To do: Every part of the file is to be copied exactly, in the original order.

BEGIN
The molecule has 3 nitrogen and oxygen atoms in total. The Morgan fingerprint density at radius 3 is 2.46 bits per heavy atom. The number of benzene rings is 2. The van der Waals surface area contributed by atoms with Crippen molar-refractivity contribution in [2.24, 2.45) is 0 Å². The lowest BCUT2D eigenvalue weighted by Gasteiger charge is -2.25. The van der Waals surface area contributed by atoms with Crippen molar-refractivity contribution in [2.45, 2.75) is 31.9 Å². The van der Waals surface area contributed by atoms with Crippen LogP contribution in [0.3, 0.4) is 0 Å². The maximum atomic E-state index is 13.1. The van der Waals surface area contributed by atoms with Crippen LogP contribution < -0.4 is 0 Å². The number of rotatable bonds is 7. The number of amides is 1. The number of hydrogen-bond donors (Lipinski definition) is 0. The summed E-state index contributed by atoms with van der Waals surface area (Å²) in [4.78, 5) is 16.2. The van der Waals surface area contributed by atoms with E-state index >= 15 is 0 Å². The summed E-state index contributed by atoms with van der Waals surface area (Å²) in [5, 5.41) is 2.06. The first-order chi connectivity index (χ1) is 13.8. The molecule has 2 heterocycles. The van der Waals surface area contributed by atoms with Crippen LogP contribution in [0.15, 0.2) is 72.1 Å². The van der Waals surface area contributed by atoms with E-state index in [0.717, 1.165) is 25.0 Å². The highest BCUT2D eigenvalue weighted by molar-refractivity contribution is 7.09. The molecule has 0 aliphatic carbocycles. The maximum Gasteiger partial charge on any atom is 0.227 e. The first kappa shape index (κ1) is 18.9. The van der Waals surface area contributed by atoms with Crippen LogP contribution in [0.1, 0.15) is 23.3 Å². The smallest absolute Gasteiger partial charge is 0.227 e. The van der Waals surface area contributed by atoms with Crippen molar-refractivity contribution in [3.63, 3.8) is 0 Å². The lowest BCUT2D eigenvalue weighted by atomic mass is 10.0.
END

The molecule has 3 nitrogen and oxygen atoms in total. The Morgan fingerprint density at radius 3 is 2.46 bits per heavy atom. The number of benzene rings is 2. The van der Waals surface area contributed by atoms with Crippen molar-refractivity contribution in [2.24, 2.45) is 0 Å². The lowest BCUT2D eigenvalue weighted by Gasteiger charge is -2.25. The van der Waals surface area contributed by atoms with Crippen molar-refractivity contribution in [2.45, 2.75) is 31.9 Å². The van der Waals surface area contributed by atoms with Crippen LogP contribution in [0.3, 0.4) is 0 Å². The maximum atomic E-state index is 13.1. The van der Waals surface area contributed by atoms with Crippen LogP contribution < -0.4 is 0 Å². The number of rotatable bonds is 7. The number of amides is 1. The number of hydrogen-bond donors (Lipinski definition) is 0. The summed E-state index contributed by atoms with van der Waals surface area (Å²) in [4.78, 5) is 16.2. The van der Waals surface area contributed by atoms with E-state index >= 15 is 0 Å². The summed E-state index contributed by atoms with van der Waals surface area (Å²) in [5, 5.41) is 2.06. The first-order chi connectivity index (χ1) is 13.8. The molecule has 2 heterocycles. The van der Waals surface area contributed by atoms with Crippen LogP contribution in [0.15, 0.2) is 72.1 Å². The van der Waals surface area contributed by atoms with E-state index in [0.717, 1.165) is 25.0 Å². The highest BCUT2D eigenvalue weighted by molar-refractivity contribution is 7.09. The molecule has 0 aliphatic carbocycles. The maximum Gasteiger partial charge on any atom is 0.227 e. The first kappa shape index (κ1) is 18.9. The van der Waals surface area contributed by atoms with Crippen LogP contribution in [0.1, 0.15) is 23.3 Å². The smallest absolute Gasteiger partial charge is 0.227 e. The van der Waals surface area contributed by atoms with Crippen molar-refractivity contribution in [3.63, 3.8) is 0 Å². The lowest BCUT2D eigenvalue weighted by atomic mass is 10.0.